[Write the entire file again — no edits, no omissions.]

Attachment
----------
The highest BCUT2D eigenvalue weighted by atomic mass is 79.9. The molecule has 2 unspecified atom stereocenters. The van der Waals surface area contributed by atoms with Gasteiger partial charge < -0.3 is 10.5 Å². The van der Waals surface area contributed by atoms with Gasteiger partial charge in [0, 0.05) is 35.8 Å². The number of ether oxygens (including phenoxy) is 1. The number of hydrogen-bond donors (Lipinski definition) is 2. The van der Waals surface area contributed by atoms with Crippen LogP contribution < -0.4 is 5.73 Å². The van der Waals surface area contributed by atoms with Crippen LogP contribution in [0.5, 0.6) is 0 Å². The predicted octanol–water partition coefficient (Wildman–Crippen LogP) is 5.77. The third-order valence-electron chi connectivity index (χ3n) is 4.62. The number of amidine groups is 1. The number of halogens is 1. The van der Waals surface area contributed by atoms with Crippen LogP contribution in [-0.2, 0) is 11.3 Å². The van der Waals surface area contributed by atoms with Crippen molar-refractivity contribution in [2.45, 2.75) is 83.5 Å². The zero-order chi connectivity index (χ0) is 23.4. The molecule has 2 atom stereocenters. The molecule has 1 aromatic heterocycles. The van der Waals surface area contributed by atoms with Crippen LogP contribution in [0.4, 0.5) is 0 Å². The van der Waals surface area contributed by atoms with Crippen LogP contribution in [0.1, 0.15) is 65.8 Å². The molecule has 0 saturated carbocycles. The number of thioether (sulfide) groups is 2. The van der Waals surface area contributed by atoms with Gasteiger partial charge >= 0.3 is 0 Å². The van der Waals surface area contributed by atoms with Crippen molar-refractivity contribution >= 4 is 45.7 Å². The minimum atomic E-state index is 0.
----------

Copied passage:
The highest BCUT2D eigenvalue weighted by atomic mass is 79.9. The molecule has 2 unspecified atom stereocenters. The van der Waals surface area contributed by atoms with Gasteiger partial charge < -0.3 is 10.5 Å². The van der Waals surface area contributed by atoms with Gasteiger partial charge in [0, 0.05) is 35.8 Å². The number of ether oxygens (including phenoxy) is 1. The number of hydrogen-bond donors (Lipinski definition) is 2. The van der Waals surface area contributed by atoms with Crippen LogP contribution < -0.4 is 5.73 Å². The van der Waals surface area contributed by atoms with Crippen LogP contribution in [0.5, 0.6) is 0 Å². The predicted octanol–water partition coefficient (Wildman–Crippen LogP) is 5.77. The third-order valence-electron chi connectivity index (χ3n) is 4.62. The number of amidine groups is 1. The number of halogens is 1. The van der Waals surface area contributed by atoms with Crippen LogP contribution in [-0.2, 0) is 11.3 Å². The van der Waals surface area contributed by atoms with Crippen molar-refractivity contribution in [2.45, 2.75) is 83.5 Å². The zero-order chi connectivity index (χ0) is 23.4. The molecule has 2 atom stereocenters. The molecule has 1 aromatic heterocycles. The van der Waals surface area contributed by atoms with Crippen LogP contribution in [0.4, 0.5) is 0 Å². The van der Waals surface area contributed by atoms with Crippen LogP contribution in [0.1, 0.15) is 65.8 Å². The molecule has 0 saturated carbocycles. The number of thioether (sulfide) groups is 2. The van der Waals surface area contributed by atoms with Gasteiger partial charge >= 0.3 is 0 Å². The van der Waals surface area contributed by atoms with Crippen molar-refractivity contribution >= 4 is 45.7 Å². The minimum atomic E-state index is 0.